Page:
Upon our return to Pomeroy late that afternoon, Ted wanted to catch the annual Eastern-vs.-Southern game at Eastern, so with nothing else to do, I accompanied him for a fuller experience that ranged from being a spectator to a school rivalry to coaches’ (ahem) complaints over what “the paper” said about their teams’ chances of winning that week.
It was an experience I never repeated but which made an impression on me that I never forgot. And the lesson I learned was local football is one of those indelible things folks are enthused about, like it or not. Go to a game when the new season opens on Friday, Aug. 24 and see if I’m not right.
It is with sadness that we note the passing of Thomas E. Skinner of Eno on July 21 at the age of 75.
Tom and his wife, Debbie Bennett Skinner, both worked at the Tribune when I first arrived there 39 years ago, Tom in advertising (he even had his own office at the time, which I found impressive) and Debbie in accounting with Margaret Lehew. Both helped a know-nothing gentleman and scholar (not, except for the know-nothing part) become acclimated as I tried to gain a foothold in Gallia County, even when I thought I’d only be around for a single summer.
Tom was still at the Tribune when I returned as a full-time employee a year later, while Debbie had gone to work at Kmart. Because of their kindness to a callow college student, I always held both of them in high esteem. I may be late doing so, but join me is wishing Debbie and her family the best and peace for Tom. They are all so deserving.
John Holcomb of American Legion Post 161, sponsor of the annual Vinton Bean Dinner set this year for Saturday, Aug. 4, shared some updated information with me on the origins of the Vinton event and the one at Rio Grande that follows Aug. 11.
The information, in the form of 2017 presentations Holcomb made to the committee behind Rio Grande’s dinner and the annual lineage banquet of the Gallia County Genealogical Society, supports Holcomb’s contention that the local bean dinners began much later than legendary histories surrounding them have maintained.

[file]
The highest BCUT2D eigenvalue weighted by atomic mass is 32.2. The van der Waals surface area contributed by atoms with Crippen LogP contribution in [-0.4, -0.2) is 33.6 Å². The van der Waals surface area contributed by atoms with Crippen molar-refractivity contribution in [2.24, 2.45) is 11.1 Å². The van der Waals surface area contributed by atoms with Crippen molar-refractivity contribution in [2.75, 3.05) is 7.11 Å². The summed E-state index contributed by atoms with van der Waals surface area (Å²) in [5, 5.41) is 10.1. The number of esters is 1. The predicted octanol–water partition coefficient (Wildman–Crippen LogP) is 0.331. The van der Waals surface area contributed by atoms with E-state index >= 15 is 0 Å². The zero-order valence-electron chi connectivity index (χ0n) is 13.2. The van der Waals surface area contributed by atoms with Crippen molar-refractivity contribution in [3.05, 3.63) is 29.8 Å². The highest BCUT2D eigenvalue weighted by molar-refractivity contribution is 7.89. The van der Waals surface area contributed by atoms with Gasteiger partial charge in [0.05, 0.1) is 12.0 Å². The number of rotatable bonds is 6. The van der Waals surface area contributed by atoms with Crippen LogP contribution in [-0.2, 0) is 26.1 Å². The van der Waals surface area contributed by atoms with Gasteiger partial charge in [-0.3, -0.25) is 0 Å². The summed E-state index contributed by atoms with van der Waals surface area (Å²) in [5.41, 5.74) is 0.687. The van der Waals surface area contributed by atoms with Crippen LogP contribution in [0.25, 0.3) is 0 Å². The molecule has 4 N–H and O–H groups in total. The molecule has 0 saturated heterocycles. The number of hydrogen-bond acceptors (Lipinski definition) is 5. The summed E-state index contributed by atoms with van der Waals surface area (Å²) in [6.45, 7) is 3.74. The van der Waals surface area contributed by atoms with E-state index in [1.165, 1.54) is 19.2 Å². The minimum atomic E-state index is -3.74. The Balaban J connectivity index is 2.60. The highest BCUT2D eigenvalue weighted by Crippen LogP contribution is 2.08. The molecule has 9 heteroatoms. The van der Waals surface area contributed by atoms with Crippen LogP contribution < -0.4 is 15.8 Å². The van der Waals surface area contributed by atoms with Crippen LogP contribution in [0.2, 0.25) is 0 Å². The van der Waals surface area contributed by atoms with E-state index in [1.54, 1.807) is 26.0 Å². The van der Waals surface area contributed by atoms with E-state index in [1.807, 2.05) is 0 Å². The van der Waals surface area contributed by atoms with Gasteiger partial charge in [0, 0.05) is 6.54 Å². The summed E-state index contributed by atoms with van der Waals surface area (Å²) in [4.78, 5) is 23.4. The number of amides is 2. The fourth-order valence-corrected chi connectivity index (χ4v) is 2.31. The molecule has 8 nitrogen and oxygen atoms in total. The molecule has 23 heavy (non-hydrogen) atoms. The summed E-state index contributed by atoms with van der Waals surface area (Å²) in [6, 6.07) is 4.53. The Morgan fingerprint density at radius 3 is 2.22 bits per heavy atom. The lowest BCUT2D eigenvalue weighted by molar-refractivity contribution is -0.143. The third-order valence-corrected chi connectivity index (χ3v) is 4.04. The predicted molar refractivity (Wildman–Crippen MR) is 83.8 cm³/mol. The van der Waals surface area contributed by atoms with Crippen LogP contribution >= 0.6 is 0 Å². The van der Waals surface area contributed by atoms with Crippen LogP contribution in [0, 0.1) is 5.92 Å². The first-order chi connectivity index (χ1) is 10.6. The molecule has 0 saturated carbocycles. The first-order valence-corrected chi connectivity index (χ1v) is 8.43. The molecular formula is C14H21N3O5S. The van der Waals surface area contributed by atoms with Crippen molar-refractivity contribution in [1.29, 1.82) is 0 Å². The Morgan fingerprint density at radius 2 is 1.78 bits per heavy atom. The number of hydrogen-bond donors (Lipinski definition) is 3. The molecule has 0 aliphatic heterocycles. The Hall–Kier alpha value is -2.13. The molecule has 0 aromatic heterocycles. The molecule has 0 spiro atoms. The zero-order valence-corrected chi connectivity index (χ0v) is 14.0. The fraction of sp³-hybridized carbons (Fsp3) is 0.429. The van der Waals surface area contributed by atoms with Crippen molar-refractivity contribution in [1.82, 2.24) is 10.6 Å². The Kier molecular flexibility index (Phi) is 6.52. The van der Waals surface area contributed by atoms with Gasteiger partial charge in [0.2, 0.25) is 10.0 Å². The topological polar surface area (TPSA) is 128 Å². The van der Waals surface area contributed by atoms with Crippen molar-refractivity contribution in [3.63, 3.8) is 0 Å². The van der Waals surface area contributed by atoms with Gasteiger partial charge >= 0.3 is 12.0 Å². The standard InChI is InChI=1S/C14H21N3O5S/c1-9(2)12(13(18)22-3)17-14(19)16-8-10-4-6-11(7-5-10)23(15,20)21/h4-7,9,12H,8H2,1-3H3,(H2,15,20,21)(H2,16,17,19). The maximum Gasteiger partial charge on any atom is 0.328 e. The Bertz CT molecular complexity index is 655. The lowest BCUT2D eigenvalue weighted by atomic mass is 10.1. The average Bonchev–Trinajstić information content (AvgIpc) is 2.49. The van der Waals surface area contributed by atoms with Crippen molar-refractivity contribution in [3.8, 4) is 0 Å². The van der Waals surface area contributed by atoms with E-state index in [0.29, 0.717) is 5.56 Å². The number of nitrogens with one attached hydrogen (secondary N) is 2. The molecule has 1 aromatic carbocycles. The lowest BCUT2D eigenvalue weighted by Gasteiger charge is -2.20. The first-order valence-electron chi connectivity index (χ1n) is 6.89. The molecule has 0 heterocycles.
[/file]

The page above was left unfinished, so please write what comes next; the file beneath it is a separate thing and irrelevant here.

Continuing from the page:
Thus, Vinton saw its first bean dinner, or campfire as it was then called, organized by local veterans of the Grand Army of the Republic in the Civil War, in 1883 and not 1868, as some have claimed. The same applies to Rio Grande’s event, first celebrated in 1895 rather than 1870 as listed in some narratives. Newspaper accounts and state archives delved into by Holcomb supply documentation for the later dates, while none exists to back claims the first dinners were held so soon after the war’s end in 1865.
While the heritage of the bean dinners remain steeped in the conflict of the Blue and Gray, they have taken on a homecoming aspect that holds strong today. The dinners allow for residents and those who formerly lived in those communities to renew acquaintance, swap stories and family history, and enjoy food and music in a relaxed atmosphere. Vinton’s dinner has been known as a homecoming event since 1910, when attendance reportedly ran into the thousands thanks to the rail connection that served the village starting in 1880.
So whatever your views on when these activities began, take time to partake of bean soup and enjoy an activity many volunteers help to stage and to which many folks look forward every year.
Kevin Kelly, who was affiliated with Ohio Valley Publishing for 21 years, resides in Vinton, Ohio.